Basic Research
Copyright ©The Author(s) 2004. Published by Baishideng Publishing Group Inc. All rights reserved.
World J Gastroenterol. Jun 1, 2004; 10(11): 1630-1633
Published online Jun 1, 2004. doi: 10.3748/wjg.v10.i11.1630
Competitive inhibition of adherence of enterotoxigenic Escherichia coli, enteropathogenic Escherichia coli and Clostridium difficile to intestinal epithelial cell line Lovo by purified adhesin of Bifidobacterium adolescentis 1027
Shi-Shun Zhong, Zhen-Shu Zhang, Ji-De Wang, Zhuo-Sheng Lai, Qun-Ying Wang, Ling-Jia Pan, Yue-Xin Ren
Shi-Shun Zhong, Zhen-Shu Zhang, Ji-De Wang, Zhuo-Sheng Lai, Qun-Ying Wang, Ling-Jia Pan, Yue-Xin Ren, Chinese PLA Institute of Digestive Diseases, Nanfang Hospital, First military Medical University, Guangzhou 510515, Guangdong Province, China
Author contributions: All authors contributed equally to the work.
Supported by Natural Science Foundation of Guangdong Province, No.010621
Correspondence to: Dr. Shi-Shun Zhong, Chinese PLA Institute of Digestive Disease, Nanfang Hospital, First military Medical University, Guangzhou 510515, Guangdong Province, China. zdoctor@sohu.com
Telephone: +86-20-61641530
Received: January 10, 2004
Revised: February 4, 2004
Accepted: February 18, 2004
Published online: June 1, 2004

Abstract

AIM: To observe competitive inhibition of adherence of enterotoxigenic Escherichia coli (ETEC), enteropathogenic Escherichia coli (EPEC) and Clostridium difficile (C. difficile) to intestinal epithelial cell line Lovo by purified adhesin of Bifidobacterium adolescentis 1027 (B. ado 1027).

METHODS: The binding of bacteria to intestinal epithelial cell line Lovo was counted by adhesion assay. The inhibition of adherence of ETEC, EPEC and C. difficile to intestinal epithelial cell line Lovo by purified adhesin of B. ado 1027 was evaluated quantitatively by flow cytometry.

RESULTS: The purified adhesin at the concentration of 10 µg/mL, 20 µg/mL and 30 µg/mL except at 1 µg/mL and 5 µg/mL could inhibit significantly the adhesion of ETEC, EPEC and C. difficile to intestinal epithelial cell line Lovo. Moreover, we observed that a reduction in bacterial adhesion was occurred with increase in the concentration of adhesin, and MFI (Mean fluorescent intensity) was decreased with increase in the concentration of adhesin.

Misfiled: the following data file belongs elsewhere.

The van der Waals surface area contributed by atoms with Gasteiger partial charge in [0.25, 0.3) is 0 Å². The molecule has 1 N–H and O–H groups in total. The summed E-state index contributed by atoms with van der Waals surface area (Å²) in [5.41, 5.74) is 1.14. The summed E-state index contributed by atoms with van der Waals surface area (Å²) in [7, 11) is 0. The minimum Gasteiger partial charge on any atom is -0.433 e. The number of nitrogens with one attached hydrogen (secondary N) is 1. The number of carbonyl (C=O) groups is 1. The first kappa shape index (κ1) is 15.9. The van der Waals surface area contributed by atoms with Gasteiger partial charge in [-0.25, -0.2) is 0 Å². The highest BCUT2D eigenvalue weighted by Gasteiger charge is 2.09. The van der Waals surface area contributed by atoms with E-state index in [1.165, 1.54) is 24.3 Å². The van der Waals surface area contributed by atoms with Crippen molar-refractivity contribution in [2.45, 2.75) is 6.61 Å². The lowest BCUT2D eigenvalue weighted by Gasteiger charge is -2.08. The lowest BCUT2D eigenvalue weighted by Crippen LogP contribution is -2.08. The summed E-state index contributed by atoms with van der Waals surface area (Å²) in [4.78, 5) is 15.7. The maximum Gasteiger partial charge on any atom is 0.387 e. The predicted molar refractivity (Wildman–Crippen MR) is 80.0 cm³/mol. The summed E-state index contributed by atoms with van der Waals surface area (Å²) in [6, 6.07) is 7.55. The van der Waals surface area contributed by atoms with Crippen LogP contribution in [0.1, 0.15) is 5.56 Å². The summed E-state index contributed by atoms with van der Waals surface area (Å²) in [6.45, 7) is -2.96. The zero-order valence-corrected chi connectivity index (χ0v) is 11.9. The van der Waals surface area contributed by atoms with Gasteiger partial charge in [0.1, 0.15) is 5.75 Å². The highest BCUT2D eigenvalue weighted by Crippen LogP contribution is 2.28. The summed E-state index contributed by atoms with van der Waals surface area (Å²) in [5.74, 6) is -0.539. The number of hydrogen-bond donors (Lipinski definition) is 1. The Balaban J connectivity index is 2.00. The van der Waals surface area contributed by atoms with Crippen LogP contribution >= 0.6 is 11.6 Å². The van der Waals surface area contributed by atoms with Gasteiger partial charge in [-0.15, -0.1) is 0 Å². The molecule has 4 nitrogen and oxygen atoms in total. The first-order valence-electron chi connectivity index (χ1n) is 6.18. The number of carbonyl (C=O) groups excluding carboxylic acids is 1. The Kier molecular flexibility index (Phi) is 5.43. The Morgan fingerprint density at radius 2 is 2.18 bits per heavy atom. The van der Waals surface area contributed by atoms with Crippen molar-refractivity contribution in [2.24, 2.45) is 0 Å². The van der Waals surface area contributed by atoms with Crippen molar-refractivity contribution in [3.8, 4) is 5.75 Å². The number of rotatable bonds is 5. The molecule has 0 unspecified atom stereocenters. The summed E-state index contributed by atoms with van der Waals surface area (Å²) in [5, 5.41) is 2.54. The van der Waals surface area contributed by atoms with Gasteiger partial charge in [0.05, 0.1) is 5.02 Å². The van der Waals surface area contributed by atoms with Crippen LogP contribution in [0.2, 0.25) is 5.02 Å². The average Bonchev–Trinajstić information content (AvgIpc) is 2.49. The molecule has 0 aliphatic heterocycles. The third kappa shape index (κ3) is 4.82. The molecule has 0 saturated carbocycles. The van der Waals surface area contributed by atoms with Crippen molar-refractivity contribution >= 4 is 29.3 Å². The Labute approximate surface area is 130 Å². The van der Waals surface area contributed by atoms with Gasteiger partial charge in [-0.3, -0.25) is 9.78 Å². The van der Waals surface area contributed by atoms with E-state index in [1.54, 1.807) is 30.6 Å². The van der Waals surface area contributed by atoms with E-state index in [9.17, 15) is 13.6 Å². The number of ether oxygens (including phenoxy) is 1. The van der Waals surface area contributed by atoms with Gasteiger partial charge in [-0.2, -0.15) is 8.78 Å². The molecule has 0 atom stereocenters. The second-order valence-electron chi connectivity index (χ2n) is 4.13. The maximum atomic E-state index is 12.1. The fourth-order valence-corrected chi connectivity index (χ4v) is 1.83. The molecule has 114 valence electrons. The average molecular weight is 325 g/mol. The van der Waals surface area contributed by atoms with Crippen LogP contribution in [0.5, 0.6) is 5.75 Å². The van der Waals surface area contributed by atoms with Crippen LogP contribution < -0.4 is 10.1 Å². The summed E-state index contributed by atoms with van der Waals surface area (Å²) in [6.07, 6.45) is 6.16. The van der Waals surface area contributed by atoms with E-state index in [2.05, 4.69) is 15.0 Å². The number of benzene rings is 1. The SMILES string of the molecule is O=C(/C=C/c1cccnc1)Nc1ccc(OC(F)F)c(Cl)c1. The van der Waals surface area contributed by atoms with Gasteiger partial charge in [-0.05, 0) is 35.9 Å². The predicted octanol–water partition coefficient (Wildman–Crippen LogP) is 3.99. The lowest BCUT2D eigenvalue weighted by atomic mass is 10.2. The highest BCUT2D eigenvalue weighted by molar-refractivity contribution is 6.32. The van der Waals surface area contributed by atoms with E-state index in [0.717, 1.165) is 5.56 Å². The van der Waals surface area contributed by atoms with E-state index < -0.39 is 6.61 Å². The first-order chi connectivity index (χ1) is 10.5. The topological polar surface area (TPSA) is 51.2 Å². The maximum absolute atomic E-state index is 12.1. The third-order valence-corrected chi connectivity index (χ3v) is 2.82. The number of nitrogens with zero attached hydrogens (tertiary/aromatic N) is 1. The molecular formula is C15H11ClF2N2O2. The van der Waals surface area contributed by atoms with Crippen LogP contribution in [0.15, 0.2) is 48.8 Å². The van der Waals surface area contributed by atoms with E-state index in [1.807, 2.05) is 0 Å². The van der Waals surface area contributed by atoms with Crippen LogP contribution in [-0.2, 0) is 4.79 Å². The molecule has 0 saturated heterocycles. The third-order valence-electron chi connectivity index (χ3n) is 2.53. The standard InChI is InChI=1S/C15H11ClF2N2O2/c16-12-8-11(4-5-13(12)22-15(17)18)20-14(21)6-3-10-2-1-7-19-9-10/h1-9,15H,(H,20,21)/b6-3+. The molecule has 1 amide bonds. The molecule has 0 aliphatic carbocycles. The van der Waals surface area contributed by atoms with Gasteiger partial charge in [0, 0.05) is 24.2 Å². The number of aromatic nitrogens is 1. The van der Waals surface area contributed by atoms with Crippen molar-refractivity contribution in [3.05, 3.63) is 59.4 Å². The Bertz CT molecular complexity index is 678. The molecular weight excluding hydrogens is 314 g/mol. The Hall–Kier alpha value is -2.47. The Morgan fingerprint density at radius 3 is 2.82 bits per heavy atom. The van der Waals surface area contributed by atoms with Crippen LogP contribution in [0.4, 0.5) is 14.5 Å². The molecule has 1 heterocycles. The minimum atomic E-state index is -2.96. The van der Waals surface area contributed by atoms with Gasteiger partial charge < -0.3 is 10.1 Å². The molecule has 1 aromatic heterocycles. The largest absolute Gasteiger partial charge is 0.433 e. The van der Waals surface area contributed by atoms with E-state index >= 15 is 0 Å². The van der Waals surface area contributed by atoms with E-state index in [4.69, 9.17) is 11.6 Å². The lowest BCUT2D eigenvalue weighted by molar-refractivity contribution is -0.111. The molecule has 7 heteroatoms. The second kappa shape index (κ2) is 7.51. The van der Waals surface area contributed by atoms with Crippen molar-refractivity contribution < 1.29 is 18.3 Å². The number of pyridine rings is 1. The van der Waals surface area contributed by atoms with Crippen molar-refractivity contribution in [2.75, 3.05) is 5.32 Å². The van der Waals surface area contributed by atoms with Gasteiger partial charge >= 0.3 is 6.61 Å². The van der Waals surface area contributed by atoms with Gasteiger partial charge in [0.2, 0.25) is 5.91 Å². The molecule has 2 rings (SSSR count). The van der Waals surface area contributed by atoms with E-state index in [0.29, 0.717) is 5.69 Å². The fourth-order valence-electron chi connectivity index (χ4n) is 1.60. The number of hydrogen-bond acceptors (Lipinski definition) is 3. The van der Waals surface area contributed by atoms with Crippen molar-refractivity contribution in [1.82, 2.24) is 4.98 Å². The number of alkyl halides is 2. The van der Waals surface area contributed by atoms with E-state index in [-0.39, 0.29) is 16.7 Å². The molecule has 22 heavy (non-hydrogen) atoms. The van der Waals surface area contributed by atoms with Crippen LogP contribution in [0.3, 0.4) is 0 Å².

CONCLUSION: The purified adhesin of B. ado 1027 can inhibit the adhesion of ETEC, EPEC and C. difficile to intestinal epithelial cell line Lovo in a dose-dependent manner.




INTRODUCTION

It is well known that enterotoxigenic Escherichia coli (ETEC) and enteropathogenic Escherichia coli (EPEC) are major cause of diarrhoea in neonates and travelers. The gastrointestinal tract appears to be a reservoir for E. coli which are able to translocate across the intestinal mucosa. Clostridium difficile (C. difficile), a gram-positive spore-forming anaerobic bacillus, is the most common cause of infectious diarrhoea in hospitalized patients[1]. Adherence of bacteria to intestinal epithelium is known to be a prerequisite for colonization and infection of the gastrointestinal tract by many gastrointestinal pathogens[2-4]. The intestinal epithelium is the primary site of contact for pathogens with host cells and plays an important role in the cross-talk between epithelial cells, luminal micro-organisms and immune cells. Therefore, inhibition of bacterial adhesion to the intestinal surface may prevent enteropathogens from translocating across the intestinal mucosa.

Bifidobacterium is known to be a predominant constituent of the human intestinal microflora[5]. The presence of bifidobacteria in the human intestine has been reported to contribute to human health and well being[6,7]. Adherence of bifidobacteria to intestinal mucus is regarded as one of the prerequisites for successful colonization[8], antagonistic activity against enteropathogens[9,10], modulation of the immune system[11]. In addition, mucosal adhesion has been proposed as one of the main selection criteria for probiotic strains[12-14]. Recently, studies have focused on its anti-infectious effects, particularly the inhibition activity against enteropathogens for protecting human[15-17]. As the production and preservation of live bifidobacterium are difficult, so its application is restricted. Bernet et al[18] observed that the occurrence of bifidobacteria adhering to the human intestinal cells by a mechanism of adhesion which involved a proteinaceous component. Fujiwara et al[19,20] clarified that bifidobacterium longum SBT2928 produced a proteinaceous factor which prevented the binding of ETEC to the binding receptor gangliotetraosylceramide (GA1). Zheng et al[21] extracted and purified a protein with a molecular weight of 16 ku from spent culture supernatant of Bifidobacterium adolescentis 1027 (B. ado 1027). In the present study, competitive inhibition of adherence of ETEC, EPEC and Clostridium difficile to intestinal epithelial cells by purified adhesin of B. ado 1027 was observed by adhesion assay and flow cytometry assay.